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A Dictionary of Greek and Roman biography and mythology (ed. William Smith) 21 21 Browse Search
Xenophon, Hellenica (ed. Carleton L. Brownson) 15 15 Browse Search
Strabo, Geography (ed. H.C. Hamilton, Esq., W. Falconer, M.A.) 2 2 Browse Search
Titus Livius (Livy), Ab Urbe Condita, books 31-34 (ed. Evan T. Sage, Ph.D. Professor of Latin and Head of the Department of Classics in the University of Pittsburgh) 2 2 Browse Search
Isocrates, Speeches (ed. George Norlin) 1 1 Browse Search
Isocrates, Speeches (ed. George Norlin) 1 1 Browse Search
Isocrates, Speeches (ed. George Norlin) 1 1 Browse Search
Xenophon, Minor Works (ed. E. C. Marchant, G. W. Bowersock, tr. Constitution of the Athenians.) 1 1 Browse Search
Aristotle, Rhetoric (ed. J. H. Freese) 1 1 Browse Search
Pliny the Elder, The Natural History (ed. John Bostock, M.D., F.R.S., H.T. Riley, Esq., B.A.) 1 1 Browse Search
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Browsing named entities in A Dictionary of Greek and Roman biography and mythology (ed. William Smith). You can also browse the collection for 366 BC or search for 366 BC in all documents.

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Anti'sthenes (*)Antisqe/nhs), a CYNIC philosopher, the son of Antisthenes, an Athenian, was the founder of the sect of the Cynics, which of all the Greek schools of philosophy was perhaps the most devoid of any scientific purpose. He flourished B. C. 366 (Diod. 15.76), and his mother was a Thracian (Suidas, s.v. D. L. 6.1), though some say a Phrygian, an opinion probably derived from his replying to a man who reviled him as not being a genuine Athenian citizen, that the mother of the gods was a Phrygian. In his youth he fought at Tanagra (B. C. 426), and was a disciple first of Gorgias, and then of Socrates, whom he never quitted, and at whose death he was present. (Plat. Phaed. § 59.) He never forgave his master's persecutors, and is even said to have been instrumental in procuring their punishment. (D. L. 6.10.) He survived the battle of Leuctra (B. C. 371), as he is reported to have compared the victory of the Thebans to a set of schoolboys beating their master (Plut. Lyc. 30), an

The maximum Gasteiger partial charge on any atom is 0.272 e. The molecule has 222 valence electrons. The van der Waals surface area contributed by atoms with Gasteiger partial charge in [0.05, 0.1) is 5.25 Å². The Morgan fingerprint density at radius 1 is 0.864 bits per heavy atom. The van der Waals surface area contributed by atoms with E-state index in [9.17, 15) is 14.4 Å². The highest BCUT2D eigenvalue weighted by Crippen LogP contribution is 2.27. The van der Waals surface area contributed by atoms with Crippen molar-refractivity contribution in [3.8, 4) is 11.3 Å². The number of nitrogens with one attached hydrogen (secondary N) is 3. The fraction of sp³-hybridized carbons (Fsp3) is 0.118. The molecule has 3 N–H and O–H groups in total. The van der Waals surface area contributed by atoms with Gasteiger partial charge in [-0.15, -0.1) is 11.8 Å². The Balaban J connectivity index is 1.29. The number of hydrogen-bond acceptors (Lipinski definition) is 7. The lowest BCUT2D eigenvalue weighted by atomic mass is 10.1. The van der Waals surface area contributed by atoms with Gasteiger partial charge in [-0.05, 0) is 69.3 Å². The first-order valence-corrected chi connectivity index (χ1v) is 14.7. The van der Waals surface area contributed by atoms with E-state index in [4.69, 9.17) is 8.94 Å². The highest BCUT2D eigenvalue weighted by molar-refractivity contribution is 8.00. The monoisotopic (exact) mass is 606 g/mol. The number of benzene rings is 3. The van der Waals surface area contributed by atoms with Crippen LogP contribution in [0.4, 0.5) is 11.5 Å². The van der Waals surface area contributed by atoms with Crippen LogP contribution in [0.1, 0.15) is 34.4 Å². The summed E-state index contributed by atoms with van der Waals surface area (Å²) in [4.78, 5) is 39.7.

ri/stippos), son of Aritades, born at Cyrene, and founder of the Cyrenaic School of Philosophy, came over to Greece to be present at the Olympic games, where he fell in with Ischomachus the agriculturist (whose praises are the subject of Xenophon's Occonomicus), and by his description was filled with so ardent a desire to see Socrates, that he went to Athens for the purpose (Plut. de Curios. 2), and remained with him almost up to the time of his execution, B. C. 399. Diodorus (15.76) gives B. C. 366 as the date of Aristippus, which agrees very well with the facts which we know about him, and with the statement (Schol. ad Aristoph. Plut. 179), that Lais, the courtezan with whom he was intimate, was born B. C. 421. Though a disciple of Socrates, he wandered both in principle and practice very far from the teaching and example of his great master. He was luxurious in his mode of living; he indulged in sensual gratifications, and the society of the notorious Lais; he took money for his
Autocles, and the only pertinent and sensible one of the three. (Xen. Hell. 6.3. §§ 3, 10, &c.; see Diod. 15.38, 51, who in the former passage assigns the mission of Callistratus to B. C. 375, confounding the peace of 371 with that of 374, and placing the latter a year too soon.) Again, in 369, the year of the invasion of Laconia by Epaminondas, Callistratus induced the Athenians to grant the aid which the Spartans had sent to ask. (Dem. c. Neaer. p. 1353; comp. Xen. Hell. 6.5.33, &c.) To B. C. 366 we may with most probability refer his famous speech on the affair of Oropus,--a speech which is said to have excited the emulation of Demosthenes, and caused him to devote himself to the study of oratory. It would seem that, after the seizure of Oropus by a body of Oropian exiles and the consequent loss of it to Athens, the Athenians, having sent an army against it under Chares, were induced by Chabrias and Callistratus to compromise the matter by delivering the place as a deposit to the
A Dictionary of Greek and Roman biography and mythology (ed. William Smith), Licinius Calvus Stolo or Calvus Stolo (search)
apital, and that the remainder of the latter should be paid back in three yearly instalments. 4. That the Sibylline books should be entrusted to a college of ten men (decemviri), half of whom should be plebeians, that no falsifications might be introduced in favour of the patricians. These rogations were passed after a most vehement opposition on the part of the patricians, and L. Sextius was the first plebeian who, in accordance with the first of them, obtained the consulship for the year B. C. 366. Licinius himself too received marks of the people's gratitude and confidence, by being elected twice to the consulship, in B. C. 364 and 361; but some years later he was accused by M. Popilius Laenas of having transgressed his own law respecting the amount of public land which a person might possess. Avarice had tempted him to violate his own salutary regulations, and in B. C. 357 he was sentenced to pay a heavy fine. (Plin. Nat. 17.1, 18.4 ; Varro, De Re Rust. 1.2; Liv. 6.35, 42, 7.1, 2,